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Eisenstadt said. “I find it surprising that
any
graduate on time. They work in
factories. They have spouses and parents
who don’t speak English. They write
term papers in a second language. Why
would they graduate on time?”
Community, cooperation, direction
If the writing center is what gets
new arrivals and underachievers on
track in the classroom, the Cooperative
Education program helps students
chart a future course in the outside
world. Every LaGuardia student must
complete two semester-long internships
to graduate. In addition to getting
their feet wet in a field that interests
them, students attend seminars to
help decide if they want to pursue a
four-year degree or go right to work
after graduation. Employers include
large manufacturers and banks, small
shops specializing in photography or
design, magazines, television networks
and newspapers, nonprofits and
government agencies.
“We sometimes offer occupational training, as in travel
or hotel reservations,” said Jack Rainey, the director of
cooperative education at the college. “But sometimes the
career exploration is much less specific. It also depends on
what the company needs. At Verizon (the local telephone
provider), students have been repairing derelict equipment
and building new networks.”
At Community Board 3 in Queens, a local government
advisory body funded by the city, one LaGuardia student
per semester works on a prototype for a Community Board
website. Tom Lowenhaupt,
one of 50 volunteer board
members whose own company
donated server space for the
site, explains the scope of the
project, gives students direction
and sends them home to write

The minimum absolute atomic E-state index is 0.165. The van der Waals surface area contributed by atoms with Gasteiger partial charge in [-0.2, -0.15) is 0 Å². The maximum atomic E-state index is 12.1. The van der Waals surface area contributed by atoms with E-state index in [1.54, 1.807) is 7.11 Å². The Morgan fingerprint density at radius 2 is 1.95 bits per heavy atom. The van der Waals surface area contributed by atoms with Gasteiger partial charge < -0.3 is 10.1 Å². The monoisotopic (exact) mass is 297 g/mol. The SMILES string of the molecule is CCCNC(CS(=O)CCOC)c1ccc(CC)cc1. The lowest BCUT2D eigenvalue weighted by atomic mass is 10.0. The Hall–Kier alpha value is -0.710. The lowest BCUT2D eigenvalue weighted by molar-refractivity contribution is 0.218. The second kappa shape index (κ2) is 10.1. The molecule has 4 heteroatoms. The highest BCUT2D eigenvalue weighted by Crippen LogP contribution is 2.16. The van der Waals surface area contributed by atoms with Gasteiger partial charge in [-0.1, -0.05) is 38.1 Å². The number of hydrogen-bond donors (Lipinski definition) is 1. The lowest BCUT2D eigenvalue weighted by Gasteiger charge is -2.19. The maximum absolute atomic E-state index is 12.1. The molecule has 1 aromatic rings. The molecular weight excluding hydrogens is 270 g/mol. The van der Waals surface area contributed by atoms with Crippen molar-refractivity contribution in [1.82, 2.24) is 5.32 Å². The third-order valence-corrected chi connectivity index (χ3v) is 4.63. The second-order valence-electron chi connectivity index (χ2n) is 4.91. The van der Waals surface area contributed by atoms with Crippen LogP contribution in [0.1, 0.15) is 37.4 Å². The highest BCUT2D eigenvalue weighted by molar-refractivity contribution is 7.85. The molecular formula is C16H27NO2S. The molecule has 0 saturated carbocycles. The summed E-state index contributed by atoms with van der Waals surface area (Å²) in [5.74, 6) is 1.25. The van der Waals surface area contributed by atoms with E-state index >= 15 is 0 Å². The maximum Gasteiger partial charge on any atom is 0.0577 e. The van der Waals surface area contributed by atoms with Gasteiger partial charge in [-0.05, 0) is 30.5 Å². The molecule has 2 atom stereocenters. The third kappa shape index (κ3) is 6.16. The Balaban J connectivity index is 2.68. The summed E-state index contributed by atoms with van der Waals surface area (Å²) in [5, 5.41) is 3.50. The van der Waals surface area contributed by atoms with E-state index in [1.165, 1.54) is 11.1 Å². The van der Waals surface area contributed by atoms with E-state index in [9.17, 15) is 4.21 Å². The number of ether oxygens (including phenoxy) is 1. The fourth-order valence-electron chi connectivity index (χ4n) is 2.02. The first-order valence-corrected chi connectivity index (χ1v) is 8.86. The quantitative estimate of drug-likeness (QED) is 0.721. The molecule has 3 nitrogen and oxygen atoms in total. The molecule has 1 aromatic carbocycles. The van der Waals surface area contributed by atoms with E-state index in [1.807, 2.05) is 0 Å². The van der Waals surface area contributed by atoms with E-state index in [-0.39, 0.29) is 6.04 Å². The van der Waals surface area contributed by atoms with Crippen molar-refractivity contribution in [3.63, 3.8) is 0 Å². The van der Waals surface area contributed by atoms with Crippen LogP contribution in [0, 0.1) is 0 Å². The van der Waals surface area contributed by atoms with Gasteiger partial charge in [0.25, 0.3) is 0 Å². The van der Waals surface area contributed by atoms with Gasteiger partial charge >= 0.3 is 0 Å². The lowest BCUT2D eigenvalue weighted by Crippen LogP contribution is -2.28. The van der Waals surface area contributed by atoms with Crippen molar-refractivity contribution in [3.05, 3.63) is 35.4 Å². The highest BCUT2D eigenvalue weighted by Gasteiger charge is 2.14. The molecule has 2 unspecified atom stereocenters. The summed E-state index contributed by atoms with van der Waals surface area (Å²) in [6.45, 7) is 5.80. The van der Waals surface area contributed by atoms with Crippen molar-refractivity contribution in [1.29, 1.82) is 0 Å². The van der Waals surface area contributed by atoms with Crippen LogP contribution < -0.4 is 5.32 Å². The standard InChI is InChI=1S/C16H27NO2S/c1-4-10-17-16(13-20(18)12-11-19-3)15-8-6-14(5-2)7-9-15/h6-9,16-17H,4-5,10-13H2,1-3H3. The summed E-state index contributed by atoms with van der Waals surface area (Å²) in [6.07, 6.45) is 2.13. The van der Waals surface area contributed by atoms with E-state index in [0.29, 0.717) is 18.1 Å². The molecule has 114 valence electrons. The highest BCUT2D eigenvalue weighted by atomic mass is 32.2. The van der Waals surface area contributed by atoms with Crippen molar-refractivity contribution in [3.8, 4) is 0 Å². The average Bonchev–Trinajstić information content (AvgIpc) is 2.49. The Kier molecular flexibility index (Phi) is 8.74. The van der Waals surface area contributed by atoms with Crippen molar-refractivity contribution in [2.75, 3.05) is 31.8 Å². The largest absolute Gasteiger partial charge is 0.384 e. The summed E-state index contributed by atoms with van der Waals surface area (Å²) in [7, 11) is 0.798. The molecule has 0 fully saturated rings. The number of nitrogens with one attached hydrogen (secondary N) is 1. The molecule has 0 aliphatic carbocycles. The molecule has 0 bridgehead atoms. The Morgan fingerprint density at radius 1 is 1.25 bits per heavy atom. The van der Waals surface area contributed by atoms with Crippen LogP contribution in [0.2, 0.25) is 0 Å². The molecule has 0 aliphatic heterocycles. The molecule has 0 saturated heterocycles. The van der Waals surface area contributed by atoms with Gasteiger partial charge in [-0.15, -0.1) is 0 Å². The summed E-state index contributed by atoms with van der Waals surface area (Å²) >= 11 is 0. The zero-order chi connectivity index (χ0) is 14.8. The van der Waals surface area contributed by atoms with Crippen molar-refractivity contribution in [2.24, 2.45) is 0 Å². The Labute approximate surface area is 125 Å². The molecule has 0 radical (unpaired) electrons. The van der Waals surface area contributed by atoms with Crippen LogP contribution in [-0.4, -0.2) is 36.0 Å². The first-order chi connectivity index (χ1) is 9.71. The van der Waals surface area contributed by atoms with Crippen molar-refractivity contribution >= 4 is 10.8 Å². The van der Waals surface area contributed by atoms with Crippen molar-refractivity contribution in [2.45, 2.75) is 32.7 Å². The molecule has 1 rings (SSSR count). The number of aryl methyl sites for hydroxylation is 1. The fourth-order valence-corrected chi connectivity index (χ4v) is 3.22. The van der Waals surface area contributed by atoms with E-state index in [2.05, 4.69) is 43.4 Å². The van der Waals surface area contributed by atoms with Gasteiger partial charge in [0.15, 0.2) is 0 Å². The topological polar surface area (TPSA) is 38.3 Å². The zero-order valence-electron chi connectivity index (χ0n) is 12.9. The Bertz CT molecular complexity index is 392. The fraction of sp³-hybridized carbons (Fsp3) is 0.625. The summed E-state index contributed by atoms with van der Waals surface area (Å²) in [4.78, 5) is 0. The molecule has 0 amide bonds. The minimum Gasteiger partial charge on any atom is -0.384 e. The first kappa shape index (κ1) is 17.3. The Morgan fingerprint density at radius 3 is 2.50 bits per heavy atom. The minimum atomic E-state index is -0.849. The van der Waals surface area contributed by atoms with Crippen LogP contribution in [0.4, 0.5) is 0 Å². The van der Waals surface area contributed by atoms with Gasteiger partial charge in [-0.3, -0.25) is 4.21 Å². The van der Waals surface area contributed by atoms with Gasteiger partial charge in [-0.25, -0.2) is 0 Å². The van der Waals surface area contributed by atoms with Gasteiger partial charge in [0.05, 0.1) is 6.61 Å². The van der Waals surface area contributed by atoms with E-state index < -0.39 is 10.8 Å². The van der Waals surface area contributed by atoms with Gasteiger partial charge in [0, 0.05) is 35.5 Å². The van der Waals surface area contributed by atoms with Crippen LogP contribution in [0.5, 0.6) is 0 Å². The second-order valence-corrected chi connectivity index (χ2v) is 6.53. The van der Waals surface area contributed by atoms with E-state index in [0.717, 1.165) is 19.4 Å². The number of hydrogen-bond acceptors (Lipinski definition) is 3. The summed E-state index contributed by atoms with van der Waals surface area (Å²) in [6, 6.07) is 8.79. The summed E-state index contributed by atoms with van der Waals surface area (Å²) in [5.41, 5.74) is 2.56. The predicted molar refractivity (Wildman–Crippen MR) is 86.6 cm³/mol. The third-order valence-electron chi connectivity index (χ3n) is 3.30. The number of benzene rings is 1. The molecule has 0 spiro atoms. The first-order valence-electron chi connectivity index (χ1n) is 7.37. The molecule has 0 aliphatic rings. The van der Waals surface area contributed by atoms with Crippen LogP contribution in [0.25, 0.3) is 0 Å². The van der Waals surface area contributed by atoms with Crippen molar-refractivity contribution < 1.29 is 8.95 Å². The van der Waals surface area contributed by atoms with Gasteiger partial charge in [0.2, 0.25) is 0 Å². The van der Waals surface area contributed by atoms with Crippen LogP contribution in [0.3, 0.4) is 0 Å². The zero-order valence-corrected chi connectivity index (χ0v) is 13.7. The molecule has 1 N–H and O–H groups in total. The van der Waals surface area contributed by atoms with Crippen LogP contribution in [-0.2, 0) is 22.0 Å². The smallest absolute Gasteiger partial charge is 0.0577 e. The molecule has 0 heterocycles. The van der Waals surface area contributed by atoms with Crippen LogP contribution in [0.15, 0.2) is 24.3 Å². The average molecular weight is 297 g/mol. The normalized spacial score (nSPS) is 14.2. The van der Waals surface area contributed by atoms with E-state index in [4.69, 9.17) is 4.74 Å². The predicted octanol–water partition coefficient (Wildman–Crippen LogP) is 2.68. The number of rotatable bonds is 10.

the code. “This is not just
about programming in HTML
or Java,” Lowenhaupt said. “I
try to teach them to solve a
communications problem. They
need to learn to think about
the site from the user’s point of
view.”
Every intern is likely to
have a slightly different work
experience, since each company
tends to develop its own co-op model, Rainey said. One
technology firm that uses LaGuardia interns on a help desk
hired LaGuardia graduates (former interns) to supervise the
rotating crop of workers. “We want them to have enough
experience on the job to begin to think about the world
of work. We offer hope, encouragement, and a little bit of
reality.”
The best and worst of times
In 1991, two years before Giuliani was elected mayor
of New York, the city contributed $121 million dollars
to CUNY’s community colleges, or 42.4 percent of the
budget. Tuition payments of $61.5 million represented
21.6 percent of the budget. By 2002, when he left office, the
city contribution in current dollars had dropped to $101
million, or 28 percent, while tuition payments had more
than doubled to $135.5 million, or 37.5 percent. State aid
remained nearly constant in percentage terms during the
same period, falling to 34.5 percent from 36 percent. Tuition
has doubled, in current dollars, to $1,250 per semester for
full-time students.
“We suffered during those years,” said Richard Elliott,
LaGuardia’s vice president for finance and administration.
“The mayor was not an ardent supporter of community
colleges, probably because he did not have as much control
over CUNY as he would have liked.”
Elliott described the 1990s as a period of trying to get
by from year to year. Even today, he sees paying day-to-
day expenses as one of the greatest challenges facing the
community college during the next five years. LaGuardia is
about to settle a faculty contract dispute and has agreed to
a labor settlement with its civil servant employees that will
cost the school about $1 million.
There is no money in the budget to fund the settlements
as of yet, according to Elliott. The school has made cuts
where it could—everywhere from cleaning and building
maintenance to leaving vacant staff positions unfilled. With
a new mayor in City Hall, the school hoped for additional
Wumi Daramola, whose father was a medical doctor in Nigeria, intended to study
nursing at LaGuardia Community College, but might switch to business.
“I get excited when
people learn to write a
simple, fairly well argued
essay. The first step is
the biggest. I get an
enormous kick out of being
responsible for that step.”
—Bert Eisenstadt, an instructor
at LaGuardia’s writing center